At the moment, we’re living in a great age of performance cars. In fact, I can scarcely think of a better time in recent history.
Nearly every major manufacturer offers an option to the driving enthusiast; Ford has finally built a 4WD Focus RS, not to mention the Mustang can be had in Europe for the first time; the Volkswagen GTI has never been faster; BMW has more M cars on offer than ever before; there’s a new Supra coming; the GT-R is still batsh*t fast; and we’re experiencing an arms race between hypercar manufacturers that we will likely never see again in our lifetimes. If Nissan release a new S body, I think we might actually reach automotive nirvana.
There’s a but, though.
If you’ve driven any recent performance car, you might agree that they make driving fast a little bit too easy. Only in the last year I’ve achieved speeds in cars where afterwards I have stepped out and immediately thought ‘I definitely should not have been able to go that fast.’ These cars look after you so well and make you think that you’re a much better driver than you are; they install a false confidence in your own ability.
That’s all well and good – until you reach the point of no return and step beyond the limit of both yourself and the car. Where a much slower car will give you a gentle slap on the wrist and the time to get yourself out of trouble, a new fast car will almost immediately eject you into the scenery at probably double the speed you would have been going. The bigger the speed, the bigger the mess is going to be when it goes wrong.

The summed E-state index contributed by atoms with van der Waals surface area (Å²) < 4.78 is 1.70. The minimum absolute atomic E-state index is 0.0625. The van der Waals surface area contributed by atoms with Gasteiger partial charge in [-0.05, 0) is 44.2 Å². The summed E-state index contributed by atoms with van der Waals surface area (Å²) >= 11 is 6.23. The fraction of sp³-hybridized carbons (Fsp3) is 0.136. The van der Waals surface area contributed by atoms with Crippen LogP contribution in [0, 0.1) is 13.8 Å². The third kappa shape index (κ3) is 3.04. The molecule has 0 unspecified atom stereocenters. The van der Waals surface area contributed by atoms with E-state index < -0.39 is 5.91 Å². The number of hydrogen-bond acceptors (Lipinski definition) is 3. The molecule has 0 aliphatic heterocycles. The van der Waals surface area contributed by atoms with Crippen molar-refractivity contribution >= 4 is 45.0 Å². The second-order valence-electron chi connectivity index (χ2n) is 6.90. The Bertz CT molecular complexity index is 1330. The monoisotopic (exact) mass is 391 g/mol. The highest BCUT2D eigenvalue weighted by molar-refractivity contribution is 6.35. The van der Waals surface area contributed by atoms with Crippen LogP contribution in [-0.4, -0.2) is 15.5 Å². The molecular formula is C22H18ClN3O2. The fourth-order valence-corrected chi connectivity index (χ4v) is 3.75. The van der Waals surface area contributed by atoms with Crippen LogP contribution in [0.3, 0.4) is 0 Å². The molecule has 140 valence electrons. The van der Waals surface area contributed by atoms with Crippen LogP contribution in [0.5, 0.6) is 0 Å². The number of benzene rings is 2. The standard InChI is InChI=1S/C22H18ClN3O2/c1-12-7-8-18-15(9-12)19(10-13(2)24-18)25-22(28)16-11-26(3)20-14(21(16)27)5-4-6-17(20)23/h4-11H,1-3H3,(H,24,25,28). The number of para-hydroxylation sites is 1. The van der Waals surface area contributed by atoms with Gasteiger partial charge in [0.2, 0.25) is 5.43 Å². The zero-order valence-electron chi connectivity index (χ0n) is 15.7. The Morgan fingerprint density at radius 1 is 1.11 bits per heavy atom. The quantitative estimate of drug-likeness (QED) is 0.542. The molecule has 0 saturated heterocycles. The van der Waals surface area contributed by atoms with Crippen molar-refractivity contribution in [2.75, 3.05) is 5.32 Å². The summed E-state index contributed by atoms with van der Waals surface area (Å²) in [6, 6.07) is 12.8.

I’m far from a saint when it comes to driving on the road, but I do live by an ethos of minimising risk as much as possible. I’ll only go as fast as my known stopping distance for the particular conditions I’m driving in. If I can’t see what’s ahead or around a corner, I back off. I’m not talking about motorway driving or major roads which are four lanes wide, I’m talking about proper driving on real roads. The sort of roads where the rev limiter in third has the hairs on the back of your neck standing.
The problem I’ve been experiencing recently is that I’m spending more time braking, lifting and coasting off throttle because the car has more power than it really needs. I feel like I’m just accelerating between corners and not really driving as I can’t get anywhere near the car’s full potential on the road. On the track, it’s obviously no problem, but to do so on the street involves a level of risk that I’m just not comfortable with. Also, it’s a really f**king stupid idea.